“Nothing to see here. Let’s move on now” is not an acceptabe substitute for transparency on Trump’s taxes.
Re Trump’s tax returns, New York Times reporters Patrick Healey and Alan Rappeport observe “Making tax returns public is not required of presidential candidates, but there is a long tradition of major party nominees doing so. Joseph J. Thorndike, who tracks presidential tax returns as the director of the Tax History Project at the nonpartisan Tax Analysts, said Mr. Trump would be the first major candidate since 1976 to not make any of his full returns public. President Gerald R. Ford released a summary of his tax returns that year…Dr. Thorndike noted that President Richard M. Nixon released his tax returns while he was under audit, starting the tradition of presidential candidates making their returns public.”
The Nation editor/Washington Post columnist Katrina vanden Heuval makes the case that, “Against Trump, Clinton should resist the temptation of triangulation,” noting “There is no guarantee that pivoting to the middle would attract a significant number of Republicans, who generally loathe Clinton, but it would almost certainly dampen enthusiasm among progressives. Indeed, while Sanders might endorse Clinton at some point, she still has to earn the support of millions of people who voted for him if they are going to remain energized through the fall campaign.”
“In his absolute best-case scenario, Trump might match the two-thirds of white men that Reagan won in 1984, the party’s modern apex. But given Trump’s astronomical unfavorable ratings among African Americans and Hispanics, it’s not unreasonable to project that Clinton could hold the roughly 80 percent of minority voters who have typically backed Democratic nominees since 1976…Trump would then need to attract 58 percent of white women to reach a national majority–slightly more than the 56 percent that Romney won. Looking at the equation from the other direction, if Clinton matched the usual Democratic performance with non-white voters and also carried even half of white women, Trump would then need to win more than three-fourths of white men for a national majority, a daunting prospect…Trump almost certainly can’t beat Clinton, or even stay competitive, without constructing a solid advantage among white women. But today he’s trailing Clinton among them in most surveys.” from Ronald Brownstein’s article, “The Republican Party’s Woman Problem” at The Atlantic.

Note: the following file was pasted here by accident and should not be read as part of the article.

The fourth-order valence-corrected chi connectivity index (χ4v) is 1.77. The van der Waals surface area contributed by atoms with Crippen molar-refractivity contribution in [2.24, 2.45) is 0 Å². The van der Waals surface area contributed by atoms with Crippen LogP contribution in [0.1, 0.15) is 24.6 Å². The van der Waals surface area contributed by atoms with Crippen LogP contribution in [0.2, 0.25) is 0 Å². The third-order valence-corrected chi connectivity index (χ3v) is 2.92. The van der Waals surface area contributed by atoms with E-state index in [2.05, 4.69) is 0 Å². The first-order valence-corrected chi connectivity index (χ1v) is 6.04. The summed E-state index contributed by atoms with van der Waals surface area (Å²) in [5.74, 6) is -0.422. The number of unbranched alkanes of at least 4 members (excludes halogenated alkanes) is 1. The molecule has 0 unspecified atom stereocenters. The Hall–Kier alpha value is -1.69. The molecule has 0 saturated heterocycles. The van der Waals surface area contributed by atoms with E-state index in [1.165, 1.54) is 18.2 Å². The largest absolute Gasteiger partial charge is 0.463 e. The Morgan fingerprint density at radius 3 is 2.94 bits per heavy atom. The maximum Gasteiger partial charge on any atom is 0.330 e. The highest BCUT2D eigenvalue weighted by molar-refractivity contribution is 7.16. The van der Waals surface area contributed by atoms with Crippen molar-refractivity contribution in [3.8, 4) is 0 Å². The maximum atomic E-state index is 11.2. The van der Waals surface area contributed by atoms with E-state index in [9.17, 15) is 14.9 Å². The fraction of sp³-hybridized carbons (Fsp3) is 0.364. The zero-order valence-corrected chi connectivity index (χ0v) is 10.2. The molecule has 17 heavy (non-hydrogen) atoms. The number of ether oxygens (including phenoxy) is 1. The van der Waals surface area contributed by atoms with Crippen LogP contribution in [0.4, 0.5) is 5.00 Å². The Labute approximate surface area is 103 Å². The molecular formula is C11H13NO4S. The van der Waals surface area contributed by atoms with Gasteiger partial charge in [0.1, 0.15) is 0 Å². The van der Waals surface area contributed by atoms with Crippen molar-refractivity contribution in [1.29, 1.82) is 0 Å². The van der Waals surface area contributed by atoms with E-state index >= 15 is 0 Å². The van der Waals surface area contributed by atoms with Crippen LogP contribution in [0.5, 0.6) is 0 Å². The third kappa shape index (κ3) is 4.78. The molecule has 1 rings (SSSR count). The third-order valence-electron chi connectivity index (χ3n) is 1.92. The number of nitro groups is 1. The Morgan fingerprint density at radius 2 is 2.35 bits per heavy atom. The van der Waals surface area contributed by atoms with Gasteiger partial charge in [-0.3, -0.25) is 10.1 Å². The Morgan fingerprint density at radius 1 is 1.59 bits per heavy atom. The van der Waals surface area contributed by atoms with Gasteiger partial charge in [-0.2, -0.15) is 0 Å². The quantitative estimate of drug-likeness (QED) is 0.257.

At HuffPo Seth Abramson charts a narrow path for Sen. Bernie Sanders to win the Democratic presidential nomination, based on his continued momentum, a high-profile upset in California, superior performance vs. Trump in head-to-head horse race polls and super delegates switching to Sanders en masse.
For an interesting preview of the Democratic Party’s Latino messaging strategy at the upcoming convention and going forward to the general election, click here.
“Could Trump help Democrats gain ground in Southern state politics?” Chris Kromm addresses the question at Facing South and notes, “As Gallup found in its most recent survey of partisan affiliation, the electorate in most Southern states is either evenly divided between Democrats and Republicans, or leans GOP; only in Alabama, South Carolina and Tennessee did voters fall into the “Solid Republican” category.” Kromm sees good chance for a Democratic victory in the NC governors race, where the Republican incumbent is already under criticism for defending against a growing boycott that is costing NC jobs and tourist revenue. Also, Dems could pick up seats in southern state legislatures, perhaps enough to prevent veto-prof majorities in several states.
Quinnipiac University poll shows close U.S. senate races in OH, PA and FL.
And the same poll shows “Buckeye state voters overwhelmingly support legalizing medical marijuana by a margin of 90% to 9%. They narrowly support allowing recreational use of the drug, by 52% to 45%.”